The preferred method of reaching the ok prompt is to shut down the operating system by typing command.

init 0

at the Solaris prompt the system gradually takes you to the OK prompt.

From a shell or command tool window, type  init 0 or uadmin 2 0 command to go to OK prompt.

2) Graceful reset of the control domain using the ILOM reset command

From the -> prompt in the control domain, type:

-> set /HOST/domain/control auto-boot=disable

-> reset /HOST/domain/control


3) Manual System Reset

From the -> prompt, type:

-> set /HOST/bootmode script=”setenv auto-boot? false”

Press Enter.

Then type:

-> reset /SYS

-> start /SP/console

If the operating system is already halted, you can use the start /SP/console command without using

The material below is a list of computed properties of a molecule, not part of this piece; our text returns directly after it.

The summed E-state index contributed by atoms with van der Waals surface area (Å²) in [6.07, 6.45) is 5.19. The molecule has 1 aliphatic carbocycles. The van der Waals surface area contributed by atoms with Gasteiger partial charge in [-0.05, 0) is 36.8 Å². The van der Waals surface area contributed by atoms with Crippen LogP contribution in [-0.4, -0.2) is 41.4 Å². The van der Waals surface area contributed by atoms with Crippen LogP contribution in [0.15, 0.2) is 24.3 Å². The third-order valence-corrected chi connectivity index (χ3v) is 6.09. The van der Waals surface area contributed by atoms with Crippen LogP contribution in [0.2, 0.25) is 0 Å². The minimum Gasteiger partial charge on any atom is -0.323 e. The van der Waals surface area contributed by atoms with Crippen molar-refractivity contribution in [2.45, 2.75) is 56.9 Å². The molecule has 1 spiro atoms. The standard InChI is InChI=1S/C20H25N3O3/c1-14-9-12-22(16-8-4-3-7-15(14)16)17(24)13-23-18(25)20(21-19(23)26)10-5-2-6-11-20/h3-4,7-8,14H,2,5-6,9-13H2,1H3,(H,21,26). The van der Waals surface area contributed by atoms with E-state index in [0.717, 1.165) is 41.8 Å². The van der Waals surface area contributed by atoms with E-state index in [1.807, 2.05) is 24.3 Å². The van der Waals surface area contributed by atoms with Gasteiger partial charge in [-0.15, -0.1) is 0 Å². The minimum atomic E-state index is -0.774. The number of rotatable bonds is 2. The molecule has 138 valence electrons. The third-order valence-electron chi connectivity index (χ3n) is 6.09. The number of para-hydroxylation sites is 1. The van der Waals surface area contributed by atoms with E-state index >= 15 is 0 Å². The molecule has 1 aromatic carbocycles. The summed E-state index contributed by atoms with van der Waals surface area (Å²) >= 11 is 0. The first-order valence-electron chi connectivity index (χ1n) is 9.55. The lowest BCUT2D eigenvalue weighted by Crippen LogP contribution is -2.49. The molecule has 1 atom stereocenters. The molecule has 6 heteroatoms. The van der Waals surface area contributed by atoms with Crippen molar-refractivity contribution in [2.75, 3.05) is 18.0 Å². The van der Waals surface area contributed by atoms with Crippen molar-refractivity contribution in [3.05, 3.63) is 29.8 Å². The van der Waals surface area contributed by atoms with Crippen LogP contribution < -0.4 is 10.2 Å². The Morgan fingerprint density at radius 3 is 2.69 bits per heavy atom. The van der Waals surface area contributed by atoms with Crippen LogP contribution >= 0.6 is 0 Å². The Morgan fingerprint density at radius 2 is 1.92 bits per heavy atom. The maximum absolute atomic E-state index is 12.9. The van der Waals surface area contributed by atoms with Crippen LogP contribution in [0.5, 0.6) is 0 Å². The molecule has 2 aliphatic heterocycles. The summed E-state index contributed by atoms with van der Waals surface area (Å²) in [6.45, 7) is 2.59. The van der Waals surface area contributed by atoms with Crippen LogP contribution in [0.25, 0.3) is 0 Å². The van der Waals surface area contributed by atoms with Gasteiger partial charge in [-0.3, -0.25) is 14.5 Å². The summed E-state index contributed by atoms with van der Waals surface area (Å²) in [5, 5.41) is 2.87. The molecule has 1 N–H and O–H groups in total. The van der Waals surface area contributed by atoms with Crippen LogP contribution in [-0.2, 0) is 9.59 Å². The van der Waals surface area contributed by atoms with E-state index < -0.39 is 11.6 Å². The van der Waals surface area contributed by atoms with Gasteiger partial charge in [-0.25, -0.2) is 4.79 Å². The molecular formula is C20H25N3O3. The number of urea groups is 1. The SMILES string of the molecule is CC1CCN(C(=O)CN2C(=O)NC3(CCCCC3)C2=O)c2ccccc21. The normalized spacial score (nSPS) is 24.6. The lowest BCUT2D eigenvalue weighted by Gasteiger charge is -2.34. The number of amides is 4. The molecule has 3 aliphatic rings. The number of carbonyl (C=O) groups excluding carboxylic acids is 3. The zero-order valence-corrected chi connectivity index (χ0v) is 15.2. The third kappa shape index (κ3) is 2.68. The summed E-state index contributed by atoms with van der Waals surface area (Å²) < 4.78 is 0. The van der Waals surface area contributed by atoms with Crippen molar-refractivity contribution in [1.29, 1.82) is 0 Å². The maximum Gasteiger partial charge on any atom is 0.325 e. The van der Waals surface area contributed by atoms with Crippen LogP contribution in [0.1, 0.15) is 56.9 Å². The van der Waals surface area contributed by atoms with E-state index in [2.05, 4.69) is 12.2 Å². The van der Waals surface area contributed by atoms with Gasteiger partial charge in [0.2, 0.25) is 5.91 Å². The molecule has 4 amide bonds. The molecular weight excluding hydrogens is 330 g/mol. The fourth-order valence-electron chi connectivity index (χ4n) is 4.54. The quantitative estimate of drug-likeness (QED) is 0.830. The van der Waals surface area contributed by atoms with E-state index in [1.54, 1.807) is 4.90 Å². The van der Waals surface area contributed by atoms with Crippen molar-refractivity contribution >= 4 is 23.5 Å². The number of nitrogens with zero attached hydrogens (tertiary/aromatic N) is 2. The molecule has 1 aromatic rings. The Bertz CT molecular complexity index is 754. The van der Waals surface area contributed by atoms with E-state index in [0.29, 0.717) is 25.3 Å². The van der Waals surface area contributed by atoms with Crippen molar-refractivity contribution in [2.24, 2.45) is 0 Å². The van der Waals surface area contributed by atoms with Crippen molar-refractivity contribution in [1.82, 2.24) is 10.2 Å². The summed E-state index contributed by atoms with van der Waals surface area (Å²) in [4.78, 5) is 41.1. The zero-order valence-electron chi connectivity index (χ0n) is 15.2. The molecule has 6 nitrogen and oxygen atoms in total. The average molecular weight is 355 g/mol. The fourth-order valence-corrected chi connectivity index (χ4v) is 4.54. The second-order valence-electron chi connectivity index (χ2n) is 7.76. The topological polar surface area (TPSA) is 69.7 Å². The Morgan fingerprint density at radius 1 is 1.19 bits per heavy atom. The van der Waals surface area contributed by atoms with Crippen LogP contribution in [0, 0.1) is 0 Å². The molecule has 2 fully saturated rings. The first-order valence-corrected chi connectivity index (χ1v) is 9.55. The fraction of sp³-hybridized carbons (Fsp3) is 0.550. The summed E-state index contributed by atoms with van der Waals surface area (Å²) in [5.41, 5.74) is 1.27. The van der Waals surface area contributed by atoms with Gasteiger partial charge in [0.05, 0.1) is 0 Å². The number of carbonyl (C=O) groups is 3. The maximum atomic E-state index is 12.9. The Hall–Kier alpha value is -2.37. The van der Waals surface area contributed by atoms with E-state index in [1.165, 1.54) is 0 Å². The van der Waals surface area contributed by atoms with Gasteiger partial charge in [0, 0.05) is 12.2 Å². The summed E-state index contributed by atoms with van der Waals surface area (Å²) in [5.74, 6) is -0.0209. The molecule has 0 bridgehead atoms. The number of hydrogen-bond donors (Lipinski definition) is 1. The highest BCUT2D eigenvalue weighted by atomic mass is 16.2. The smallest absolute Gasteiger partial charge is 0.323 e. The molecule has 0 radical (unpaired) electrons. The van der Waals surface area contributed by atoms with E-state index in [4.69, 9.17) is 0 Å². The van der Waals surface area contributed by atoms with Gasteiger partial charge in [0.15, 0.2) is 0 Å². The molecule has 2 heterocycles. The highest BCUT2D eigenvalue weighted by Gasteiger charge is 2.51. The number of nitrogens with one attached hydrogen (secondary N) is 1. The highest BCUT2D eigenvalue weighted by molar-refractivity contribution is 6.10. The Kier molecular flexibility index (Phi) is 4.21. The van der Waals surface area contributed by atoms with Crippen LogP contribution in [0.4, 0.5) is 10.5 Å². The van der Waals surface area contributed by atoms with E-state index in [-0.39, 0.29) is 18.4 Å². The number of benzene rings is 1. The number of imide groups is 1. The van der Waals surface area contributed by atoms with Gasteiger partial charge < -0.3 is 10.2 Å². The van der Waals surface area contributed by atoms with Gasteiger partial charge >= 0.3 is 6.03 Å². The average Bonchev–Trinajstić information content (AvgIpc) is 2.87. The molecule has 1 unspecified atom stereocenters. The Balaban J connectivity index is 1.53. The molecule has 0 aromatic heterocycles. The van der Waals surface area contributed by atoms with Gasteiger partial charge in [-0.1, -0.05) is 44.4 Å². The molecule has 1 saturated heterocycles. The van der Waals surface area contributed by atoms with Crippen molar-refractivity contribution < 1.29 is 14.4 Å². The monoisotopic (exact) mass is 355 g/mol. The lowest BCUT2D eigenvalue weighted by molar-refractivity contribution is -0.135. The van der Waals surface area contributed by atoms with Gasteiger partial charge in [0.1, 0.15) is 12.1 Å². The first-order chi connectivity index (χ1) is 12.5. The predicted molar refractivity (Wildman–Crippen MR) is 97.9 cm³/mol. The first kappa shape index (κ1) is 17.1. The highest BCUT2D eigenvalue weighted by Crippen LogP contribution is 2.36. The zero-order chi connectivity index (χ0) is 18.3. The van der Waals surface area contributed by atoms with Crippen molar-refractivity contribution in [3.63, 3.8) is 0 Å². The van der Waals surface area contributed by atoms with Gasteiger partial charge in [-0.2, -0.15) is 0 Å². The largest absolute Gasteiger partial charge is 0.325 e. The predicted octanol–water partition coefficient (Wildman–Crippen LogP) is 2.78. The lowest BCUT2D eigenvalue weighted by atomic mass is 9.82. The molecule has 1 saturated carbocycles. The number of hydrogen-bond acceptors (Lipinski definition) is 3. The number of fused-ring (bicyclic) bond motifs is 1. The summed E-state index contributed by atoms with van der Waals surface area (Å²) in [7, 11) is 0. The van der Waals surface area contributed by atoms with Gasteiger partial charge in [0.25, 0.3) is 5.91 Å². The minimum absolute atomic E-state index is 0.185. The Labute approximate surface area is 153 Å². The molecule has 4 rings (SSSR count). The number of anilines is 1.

set /HOST send_break_action=break

to reach the ok prompt.

Gracefully shutting down the system prevents data loss, enables you to warn users beforehand, and causes minimal disruption. You can usually perform a graceful shutdown, provided the Solaris OS is running and the hardware has not experienced serious failure.

You can perform a graceful system shutdown from the ALOM system controller command prompt using command.

stop /SYS

You can also use the system Power button to initiate a graceful system shutdown.

4) Break key or equivalent ILOM break commands

If keyboard or console tool do not support sending Break Key. you may send break key using below method. :
-> set /HOST send_break_action=break
-> start /SP/console -force

From an alphanumeric terminal configured to access the system console, press the Break key.

After the break, if a debugger is present the domain breaks to KMDB debugger

prompt, which allows access to the c)continue, s)ync, r)eset? prompt. If